On August 3, 2011, the Public Utilities Commission of Ohio (PUCO) granted FirstEnergy’s “force majeure” application to reduce its 2010 in-state solar requirement under Ohio's renewable portfolio standard (“RPS”). The PUCO reduced FirstEnergy’s solar requirement from the 3,206 solar renewable energy credits (“SRECs”) required by law to the 1,629 in-state SRECs that FirstEnergy actually acquired. At the same time, however, the PUCO followed precedent from previous force majeure cases and increased FirstEnergy’s 2011 solar requirement by the amount of its 2010 shortfall. The full order is available on the PUCO website.

Under Ohio’s RPS, the state’s utilities can file a force majeure application if they are unable to procure renewable resources required by state law despite a good-faith effort. In its application, FirstEnergy argued that it was unable to meet its 2010 requirement for SRECs produced inside the state (which also included a shortfall from 2009) because Ohio’s solar market remains underdeveloped.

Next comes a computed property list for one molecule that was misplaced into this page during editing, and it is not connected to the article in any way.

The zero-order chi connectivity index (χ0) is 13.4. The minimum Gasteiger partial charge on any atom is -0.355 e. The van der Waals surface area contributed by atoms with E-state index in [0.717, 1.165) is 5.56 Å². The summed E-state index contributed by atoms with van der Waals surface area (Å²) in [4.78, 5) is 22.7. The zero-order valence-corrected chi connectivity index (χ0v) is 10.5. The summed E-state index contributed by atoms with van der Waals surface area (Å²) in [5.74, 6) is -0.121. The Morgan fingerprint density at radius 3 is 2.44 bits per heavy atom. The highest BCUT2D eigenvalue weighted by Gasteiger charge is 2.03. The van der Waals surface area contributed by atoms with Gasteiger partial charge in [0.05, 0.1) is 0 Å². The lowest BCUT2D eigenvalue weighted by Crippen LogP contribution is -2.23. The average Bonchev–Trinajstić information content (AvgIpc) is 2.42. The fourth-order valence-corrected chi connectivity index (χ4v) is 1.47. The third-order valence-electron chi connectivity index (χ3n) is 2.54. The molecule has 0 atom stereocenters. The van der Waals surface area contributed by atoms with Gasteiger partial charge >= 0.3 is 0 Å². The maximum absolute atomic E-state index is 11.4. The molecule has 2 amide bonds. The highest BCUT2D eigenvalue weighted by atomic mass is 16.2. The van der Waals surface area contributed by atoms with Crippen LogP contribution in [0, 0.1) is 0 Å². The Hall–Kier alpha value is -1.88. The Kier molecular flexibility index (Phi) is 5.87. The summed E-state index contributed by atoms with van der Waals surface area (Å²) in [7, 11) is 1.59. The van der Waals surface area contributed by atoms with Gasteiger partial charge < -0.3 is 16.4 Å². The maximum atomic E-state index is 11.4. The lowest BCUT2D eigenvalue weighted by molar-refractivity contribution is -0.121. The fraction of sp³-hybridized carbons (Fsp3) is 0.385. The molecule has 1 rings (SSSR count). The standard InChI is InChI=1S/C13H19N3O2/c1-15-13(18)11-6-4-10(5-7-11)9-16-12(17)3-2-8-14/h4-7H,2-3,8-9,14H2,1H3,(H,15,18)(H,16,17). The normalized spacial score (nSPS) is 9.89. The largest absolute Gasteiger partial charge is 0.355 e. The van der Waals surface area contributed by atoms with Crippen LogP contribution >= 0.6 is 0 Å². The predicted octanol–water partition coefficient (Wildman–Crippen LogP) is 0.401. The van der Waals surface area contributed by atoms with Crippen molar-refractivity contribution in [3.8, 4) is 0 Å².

In granting FirstEnergy’s request, the PUCO rejected the arguments of their staff, the solar industry, and several other intervening parties regarding FirstEnergy’s efforts to procure the required SRECs. Those parties had argued that FirstEnergy did not exhibit a good-faith attempt to procure in-state SRECs because it did not enter long-term contracts with SREC suppliers or construct its own solar-generation facilities.

The solar industry argued that Ohio’s RPS was designed to drive new renewable energy investment and development in the state. Allowing a waiver for FirstEnergy because of a “lack of existing solar generation” in Ohio defeats the very purpose of the RPS. Other parties also noted that all of the other Ohio investor-owned utilities fully complied with the solar requirement.

The PUCO noted that it recently approved in a separate case FirstEnergy’s application to conduct a request for proposal (“RFP”) to purchase RECs through ten-year contracts, which may help FirstEnergy meet part of its 2010 shortfall. The PUCO also recognized that FirstEnergy conducted four short-term RFPs, contacted SREC brokers and participated in SREC auctions. Taking those considerations into account, the PUCO concluded FirstEnergy demonstrated a good-faith effort to meet its in-state solar requirement.

The PUCO’s order is subject to application for rehearing filed by parties to the case or other affected individuals. Barring an application for rehearing, the focus will shift to FirstEnergy’s long-term RFP and its success meeting its increased solar requirements for 2011 and beyond.